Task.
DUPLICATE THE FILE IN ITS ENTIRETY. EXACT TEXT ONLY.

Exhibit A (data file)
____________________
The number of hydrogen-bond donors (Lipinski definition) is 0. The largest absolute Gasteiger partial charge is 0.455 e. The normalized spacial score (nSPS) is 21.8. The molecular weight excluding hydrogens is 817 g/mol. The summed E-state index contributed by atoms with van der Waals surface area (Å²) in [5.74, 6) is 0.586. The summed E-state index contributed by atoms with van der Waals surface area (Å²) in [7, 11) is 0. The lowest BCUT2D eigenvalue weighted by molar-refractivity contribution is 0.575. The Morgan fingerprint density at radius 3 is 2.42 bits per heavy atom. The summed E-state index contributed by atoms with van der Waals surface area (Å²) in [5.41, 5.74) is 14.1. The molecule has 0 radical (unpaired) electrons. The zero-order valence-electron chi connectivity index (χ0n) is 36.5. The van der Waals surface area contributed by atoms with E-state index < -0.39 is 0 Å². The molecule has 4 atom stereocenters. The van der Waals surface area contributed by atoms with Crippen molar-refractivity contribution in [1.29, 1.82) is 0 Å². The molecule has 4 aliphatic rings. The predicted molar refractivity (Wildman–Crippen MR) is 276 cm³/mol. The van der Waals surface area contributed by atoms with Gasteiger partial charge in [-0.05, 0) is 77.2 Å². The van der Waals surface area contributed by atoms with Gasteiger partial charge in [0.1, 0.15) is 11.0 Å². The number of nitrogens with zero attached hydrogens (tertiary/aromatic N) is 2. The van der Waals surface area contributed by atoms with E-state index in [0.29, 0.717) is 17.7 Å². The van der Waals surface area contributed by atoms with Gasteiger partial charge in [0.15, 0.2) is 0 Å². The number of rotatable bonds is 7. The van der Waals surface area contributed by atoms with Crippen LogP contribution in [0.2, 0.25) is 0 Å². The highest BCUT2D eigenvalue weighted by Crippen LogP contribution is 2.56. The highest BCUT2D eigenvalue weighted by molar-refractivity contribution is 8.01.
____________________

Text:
The number of hydrogen-bond donors (Lipinski definition) is 0. The largest absolute Gasteiger partial charge is 0.455 e. The normalized spacial score (nSPS) is 21.8. The molecular weight excluding hydrogens is 817 g/mol. The summed E-state index contributed by atoms with van der Waals surface area (Å²) in [5.74, 6) is 0.586. The summed E-state index contributed by atoms with van der Waals surface area (Å²) in [7, 11) is 0. The lowest BCUT2D eigenvalue weighted by molar-refractivity contribution is 0.575. The Morgan fingerprint density at radius 3 is 2.42 bits per heavy atom. The summed E-state index contributed by atoms with van der Waals surface area (Å²) in [5.41, 5.74) is 14.1. The molecule has 0 radical (unpaired) electrons. The zero-order valence-electron chi connectivity index (χ0n) is 36.5. The van der Waals surface area contributed by atoms with E-state index < -0.39 is 0 Å². The molecule has 4 atom stereocenters. The van der Waals surface area contributed by atoms with Crippen molar-refractivity contribution in [1.29, 1.82) is 0 Å². The molecule has 4 aliphatic rings. The predicted molar refractivity (Wildman–Crippen MR) is 276 cm³/mol. The van der Waals surface area contributed by atoms with Gasteiger partial charge in [-0.05, 0) is 77.2 Å². The van der Waals surface area contributed by atoms with Gasteiger partial charge in [0.1, 0.15) is 11.0 Å². The number of nitrogens with zero attached hydrogens (tertiary/aromatic N) is 2. The van der Waals surface area contributed by atoms with E-state index in [0.29, 0.717) is 17.7 Å². The van der Waals surface area contributed by atoms with Gasteiger partial charge in [0.15, 0.2) is 0 Å². The number of rotatable bonds is 7. The van der Waals surface area contributed by atoms with Crippen LogP contribution in [0.2, 0.25) is 0 Å². The highest BCUT2D eigenvalue weighted by Crippen LogP contribution is 2.56. The highest BCUT2D eigenvalue weighted by molar-refractivity contribution is 8.01.